Jerusalem: Israeli warplanes killed nine Palestinians Tuesday, pounding the Gaza Strip in a new campaign to stamp out Hamas rocket fire as the two sides slid toward another major conflict.
In the most serious flare-up over Gaza since November 2012, it comes as Israel struggles to contain a wave of violence in Arab towns over the grisly murder of a Palestinian teenager by Jewish extremists.
Palestinian president Mahmud Abbas demanded that Israel "immediately stop" its air campaign, dubbed Operation Protective Edge, and asked the world to pressure Prime Minister Benjamin Netanyahu`s government..
But Netanyahu was expected to order a "significant broadening" of the operation and instruct the army to "take off the gloves," a source close to him told army radio.
After nearly four weeks of intensifying rocket fire on the south, Israel appeared bent on dealing the Islamist Hamas movement a heavy blow, with officials speaking of a "staged escalation."
In central Gaza, one man was killed in an air strike west of Nusseirat refugee camp, medics said. Witnesses said he was a member of Hamas`s armed wing, the Ezzedine al-Qassam Brigades.
Shortly afterwards four men were killed when a missile slammed into a car in the centre of Gaza City, the emergency services said, without giving further details.
Another four were killed in a strike on a house in southern Gaza.
Three more militants were killed in air strikes Monday, two from the Popular Resistance Committees and one from Hamas.
Another five Hamas militants died when a tunnel collapsed near the southern city of Rafah.
A total of 48 Palestinians were injured on Tuesday, four of them seriously, emergency services spokesman Ashraf al-Qudra said.
Overnight, the army confirmed striking 50 targets and destroying the homes of four Hamas militants in an operation aimed at returning calm to the south, eliminating Hamas`s capabilities and destroying Gaza`s militant infrastructure.
Hamas spokesman Sami Abu Zuhri warned Israel was "playing with fire" and would pay for its ongoing operations. The Israeli army was preparing all options to stamp out militant rocket fire from Gaza, including a ground assault, a senior official told AFP.
"The army is preparing for all possible scenarios, including an invasion or a ground operation," he said, speaking on condition of anonymity.
"We have been instructed by the political echelon to hit Hamas hard," military spokesman General Moti Almoz told the radio, saying the operation would take place "in stages".
He also confirmed Israel was preparing for a possible ground offensive.
"All options are on the table, all these steps are being considered. Two brigades, which are currently stationed around the Gaza Strip, are prepared and ready, and in the coming days, more will arrive," he said.
Around Gaza, dozens of tanks and soldiers could be seen massing along the border, AFP correspondents reported.
Defence Minister Moshe Yaalon warned it was likely to be a protracted campaign.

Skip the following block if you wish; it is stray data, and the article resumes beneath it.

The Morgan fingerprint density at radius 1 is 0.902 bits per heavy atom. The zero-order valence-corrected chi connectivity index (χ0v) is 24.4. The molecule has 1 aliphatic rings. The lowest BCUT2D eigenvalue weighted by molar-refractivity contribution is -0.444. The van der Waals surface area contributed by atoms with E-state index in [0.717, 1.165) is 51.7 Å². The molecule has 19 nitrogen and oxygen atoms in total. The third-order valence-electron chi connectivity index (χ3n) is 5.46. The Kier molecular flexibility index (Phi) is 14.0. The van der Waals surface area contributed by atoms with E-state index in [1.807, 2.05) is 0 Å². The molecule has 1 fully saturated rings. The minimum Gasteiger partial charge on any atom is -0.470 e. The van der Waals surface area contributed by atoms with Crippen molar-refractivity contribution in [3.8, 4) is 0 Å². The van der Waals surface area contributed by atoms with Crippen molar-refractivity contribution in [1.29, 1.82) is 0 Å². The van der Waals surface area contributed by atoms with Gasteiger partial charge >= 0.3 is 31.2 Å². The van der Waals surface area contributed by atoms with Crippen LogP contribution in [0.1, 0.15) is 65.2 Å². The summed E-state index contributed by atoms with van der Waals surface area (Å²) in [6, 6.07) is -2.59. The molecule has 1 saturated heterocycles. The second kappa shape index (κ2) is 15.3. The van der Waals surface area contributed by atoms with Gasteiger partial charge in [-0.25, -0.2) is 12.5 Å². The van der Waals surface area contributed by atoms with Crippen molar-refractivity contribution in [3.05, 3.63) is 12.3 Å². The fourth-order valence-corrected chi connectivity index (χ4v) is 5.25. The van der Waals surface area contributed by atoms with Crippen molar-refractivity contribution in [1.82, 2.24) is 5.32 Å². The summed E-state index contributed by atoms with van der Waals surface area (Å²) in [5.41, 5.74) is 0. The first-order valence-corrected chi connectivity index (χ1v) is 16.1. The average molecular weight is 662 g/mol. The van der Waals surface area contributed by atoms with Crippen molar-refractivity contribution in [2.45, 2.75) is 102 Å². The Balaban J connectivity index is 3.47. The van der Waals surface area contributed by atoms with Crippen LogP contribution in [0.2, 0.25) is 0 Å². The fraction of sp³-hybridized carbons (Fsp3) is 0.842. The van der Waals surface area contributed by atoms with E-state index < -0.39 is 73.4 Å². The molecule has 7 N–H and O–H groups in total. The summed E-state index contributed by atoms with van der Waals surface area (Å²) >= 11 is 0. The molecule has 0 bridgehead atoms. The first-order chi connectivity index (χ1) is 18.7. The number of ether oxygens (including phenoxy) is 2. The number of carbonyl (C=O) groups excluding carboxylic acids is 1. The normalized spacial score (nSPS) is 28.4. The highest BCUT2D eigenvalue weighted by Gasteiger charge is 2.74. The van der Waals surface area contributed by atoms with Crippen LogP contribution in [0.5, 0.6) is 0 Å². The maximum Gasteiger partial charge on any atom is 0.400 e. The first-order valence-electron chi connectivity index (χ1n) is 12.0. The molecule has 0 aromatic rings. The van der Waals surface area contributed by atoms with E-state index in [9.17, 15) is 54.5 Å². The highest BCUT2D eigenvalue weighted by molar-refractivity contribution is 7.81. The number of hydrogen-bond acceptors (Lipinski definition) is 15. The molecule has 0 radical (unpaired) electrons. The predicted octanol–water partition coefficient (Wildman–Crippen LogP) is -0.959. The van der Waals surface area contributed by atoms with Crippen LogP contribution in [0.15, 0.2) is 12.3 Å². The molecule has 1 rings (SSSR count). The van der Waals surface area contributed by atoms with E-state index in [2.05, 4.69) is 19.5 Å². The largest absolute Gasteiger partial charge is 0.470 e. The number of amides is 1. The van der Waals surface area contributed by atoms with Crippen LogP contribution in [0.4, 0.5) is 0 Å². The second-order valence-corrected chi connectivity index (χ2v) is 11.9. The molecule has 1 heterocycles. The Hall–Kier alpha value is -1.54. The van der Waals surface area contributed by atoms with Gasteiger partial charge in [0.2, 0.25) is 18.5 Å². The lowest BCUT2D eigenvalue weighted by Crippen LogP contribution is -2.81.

"We are preparing for a campaign against Hamas, which will not end in just a few days," he said in a statement which defined the aim as being "to exact a very heavy price from Hamas."
Since June 12, when the current round of tit-for-tat violence began, more than 250 rockets have hit southern Israel, with another 40 intercepted by the Iron Dome air defence system.
So far there have been no Israelis killed.
Since midnight, militants have fired more than 100 rockets at southern Israel, an army spokeswoman told AFP, saying only around 33 of them had hit Israeli territory.
All schools and summer camps were cancelled within a 40 kilometre (25 mile) radius of Gaza, except those being held in protected spaces, army radio reported.
"We have to hit Hamas because our power of deterrence has been reduced," Interior Minister Gideon Saar told public radio.
"No one is enthusiastic about the idea of a military confrontation, but we cannot hesitate any more.
"We cannot restore the calm without proving to Hamas that it is absolutely in its interest to halt attacks on Israel, but to do that, we must hit it sufficiently hard.
The rocket fire on southern Israel drew strong condemnation from both Washington and Brussels.
"We strongly condemn the continuing rocket fire into Israel, but we also support Israel`s right to defend itself against these attacks," US State Department spokeswoman Jen Psaki told reporters.
On a visit to the south, Lars Faaborg Andersen, the European Union`s Ambassador to Israel, also denounced the ongoing fire, expressing the bloc`s "unreserved solidarity" with those living there.
"Indescriminate shooting of rockets against innocent civilians can never be a legitimate response," he said in remarks broadcast on army radio.
"It must stop. The situation must be de-escalated."
The latest flare-up comes as Israel battled to contain a wave of Arab unrest after the grisly kidnap and murder of the Palestinian teenager by Jewish extremists in a suspected revenge attack.
Three of them have confessed, an official close to the investigation told AFP.
The killing sparked five days of clashes between angry protesters and riot police in annexed east Jerusalem and Arab towns across Israel. Police arrested another 39 people overnight, raising the overall number of people detained to 299.